WITH the agreeable frankness of youth, you address me on a point of some practical importance to yourself and (it is even conceivable) of some gravity to the world: Should you or should you not become an artist? It is one which you must decide entirely for yourself; all that I can do is to bring under your notice some of the materials of that decision; and I will begin, as I shall probably conclude also, by assuring you that all depends on the vocation.

To know what you like is the beginning of wisdom and of old age. Youth is wholly experimental. The essence and charm of that unquiet and delightful epoch is ignorance of self as well as ignorance of life. These two unknowns the young man brings together again and again, now in the airiest touch, now with a bitter hug; now with exquisite pleasure, now with cutting pain; but never with indifference, to which he is a total stranger, and never with that near kinsman of indifference, contentment. If he be a youth of dainty senses or a brain easily heated, the interest of this series of experiments grows upon him out of all proportion to the pleasure he receives. It is not beauty that he loves, nor pleasure that he seeks, though he may think so; his design and his sufficient reward is to verify his own existence and taste the variety of human fate. To him, before the razor-edge of curiosity is dulled, all that is not actual living and the hot chase of experience wears a face of a disgusting dryness difficult to recall in later days; or if there be any exception - and here destiny steps in - it is in those moments when, wearied or surfeited of the primary activity of the senses, he calls up before memory the image of transacted pains and pleasures. Thus it is that such an one shies from all cut-and-dry professions, and inclines insensibly toward that career of art which consists only in the tasting and recording of experience.

This, which is not so much a vocation for art as an impatience of all other honest trades, frequently exists alone; and so existing, it will pass gently away in the course of years. Emphatically, it is not to be regarded; it is not a vocation, but a temptation; and when your father the other day so fiercely and (in my view) so properly discouraged your ambition, he was recalling not improbably some similar passage in his own experience. For the temptation is perhaps nearly as common as the vocation is rare. But again we have vocations which are imperfect; we have men whose minds are bound up, not so much in any art, as in the general ARS ARTIUM and common base of all creative work; who will now dip into painting, and now study counterpoint, and anon will be inditing a sonnet: all these with equal interest, all often with genuine knowledge. And of this temper, when it stands alone, I find it difficult to speak; but I should counsel such an one to take to letters, for in literature (which drags with so wide a net) all his information may be found some day useful, and if he should go on as he has begun, and turn at last into the critic, he will have learned to use the necessary tools. Lastly we come to those vocations which are at once decisive and precise; to the men who are born with the love of pigments, the passion of drawing, the gift of music, or the impulse to create with words, just as other and perhaps the same men are born with the love of hunting, or the sea, or horses, or the turning-lathe. These are predestined; if a man love the labour of any trade, apart from any question of success or fame, the gods have called him. He may have the general vocation too: he may have a taste for all the arts, and I think he often has; but the mark of his calling is this laborious partiality for one, this inextinguishable zest in its technical successes, and (perhaps above all) a certain candour of mind to take his very trifling enterprise with a gravity that would befit the cares of empire, and to think the smallest improvement worth accomplishing at any expense of time and industry. The book, the statue, the sonata, must be gone upon with the unreasoning good faith and the unflagging spirit of children at their play. IS IT WORTH DOING? - when it shall have occurred to any artist to ask himself that question, it is implicitly answered in the negative. It does not occur to the child as he plays at being a pirate on the dining-room sofa, nor to the hunter as he pursues his quarry; and the candour of the one and the ardour of the other should be united in the bosom of the artist.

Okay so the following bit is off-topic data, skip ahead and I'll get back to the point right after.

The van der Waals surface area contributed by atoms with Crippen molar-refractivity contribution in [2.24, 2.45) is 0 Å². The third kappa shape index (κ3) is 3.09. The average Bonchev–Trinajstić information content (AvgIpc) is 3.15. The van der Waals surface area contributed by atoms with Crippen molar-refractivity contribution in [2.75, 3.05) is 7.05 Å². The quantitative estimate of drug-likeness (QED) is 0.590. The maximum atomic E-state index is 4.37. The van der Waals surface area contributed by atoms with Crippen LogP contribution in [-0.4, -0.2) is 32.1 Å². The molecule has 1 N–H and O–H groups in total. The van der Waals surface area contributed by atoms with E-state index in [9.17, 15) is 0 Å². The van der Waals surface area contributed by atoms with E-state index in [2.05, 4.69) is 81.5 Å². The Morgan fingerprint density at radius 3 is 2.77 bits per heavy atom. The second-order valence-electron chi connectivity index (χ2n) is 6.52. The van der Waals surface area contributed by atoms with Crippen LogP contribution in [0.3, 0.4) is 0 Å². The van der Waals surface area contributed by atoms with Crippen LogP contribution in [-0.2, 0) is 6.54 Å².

Robert Louis Stevenson
Classic Literature Library

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